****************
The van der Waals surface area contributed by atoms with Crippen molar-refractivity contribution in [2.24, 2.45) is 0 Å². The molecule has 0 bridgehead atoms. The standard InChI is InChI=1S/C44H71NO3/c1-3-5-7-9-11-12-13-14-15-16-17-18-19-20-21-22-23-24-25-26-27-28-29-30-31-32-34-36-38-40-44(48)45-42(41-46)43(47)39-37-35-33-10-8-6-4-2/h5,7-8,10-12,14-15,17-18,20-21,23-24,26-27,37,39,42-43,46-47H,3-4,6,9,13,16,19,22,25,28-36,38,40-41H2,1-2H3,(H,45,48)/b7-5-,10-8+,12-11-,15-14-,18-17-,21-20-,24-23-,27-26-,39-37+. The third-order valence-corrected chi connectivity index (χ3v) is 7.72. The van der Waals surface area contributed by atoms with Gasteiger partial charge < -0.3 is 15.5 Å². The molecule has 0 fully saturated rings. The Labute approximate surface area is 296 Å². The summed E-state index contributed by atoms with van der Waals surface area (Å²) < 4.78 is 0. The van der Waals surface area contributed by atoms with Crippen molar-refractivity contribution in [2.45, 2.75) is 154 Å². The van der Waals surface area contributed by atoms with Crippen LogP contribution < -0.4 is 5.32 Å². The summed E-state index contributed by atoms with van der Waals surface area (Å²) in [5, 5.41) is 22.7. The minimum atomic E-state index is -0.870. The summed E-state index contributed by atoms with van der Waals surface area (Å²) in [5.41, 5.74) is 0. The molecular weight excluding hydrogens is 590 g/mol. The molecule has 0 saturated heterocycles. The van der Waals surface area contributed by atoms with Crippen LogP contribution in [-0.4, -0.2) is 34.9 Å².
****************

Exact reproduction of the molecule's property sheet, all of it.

The van der Waals surface area contributed by atoms with Crippen molar-refractivity contribution in [2.24, 2.45) is 0 Å². The molecule has 0 bridgehead atoms. The standard InChI is InChI=1S/C44H71NO3/c1-3-5-7-9-11-12-13-14-15-16-17-18-19-20-21-22-23-24-25-26-27-28-29-30-31-32-34-36-38-40-44(48)45-42(41-46)43(47)39-37-35-33-10-8-6-4-2/h5,7-8,10-12,14-15,17-18,20-21,23-24,26-27,37,39,42-43,46-47H,3-4,6,9,13,16,19,22,25,28-36,38,40-41H2,1-2H3,(H,45,48)/b7-5-,10-8+,12-11-,15-14-,18-17-,21-20-,24-23-,27-26-,39-37+. The third-order valence-corrected chi connectivity index (χ3v) is 7.72. The van der Waals surface area contributed by atoms with Gasteiger partial charge < -0.3 is 15.5 Å². The molecule has 0 fully saturated rings. The Labute approximate surface area is 296 Å². The summed E-state index contributed by atoms with van der Waals surface area (Å²) < 4.78 is 0. The van der Waals surface area contributed by atoms with Crippen molar-refractivity contribution in [2.45, 2.75) is 154 Å². The van der Waals surface area contributed by atoms with Crippen LogP contribution < -0.4 is 5.32 Å². The summed E-state index contributed by atoms with van der Waals surface area (Å²) in [5, 5.41) is 22.7. The minimum atomic E-state index is -0.870. The summed E-state index contributed by atoms with van der Waals surface area (Å²) in [5.41, 5.74) is 0. The molecular weight excluding hydrogens is 590 g/mol. The molecule has 0 saturated heterocycles. The van der Waals surface area contributed by atoms with Crippen LogP contribution in [-0.4, -0.2) is 34.9 Å².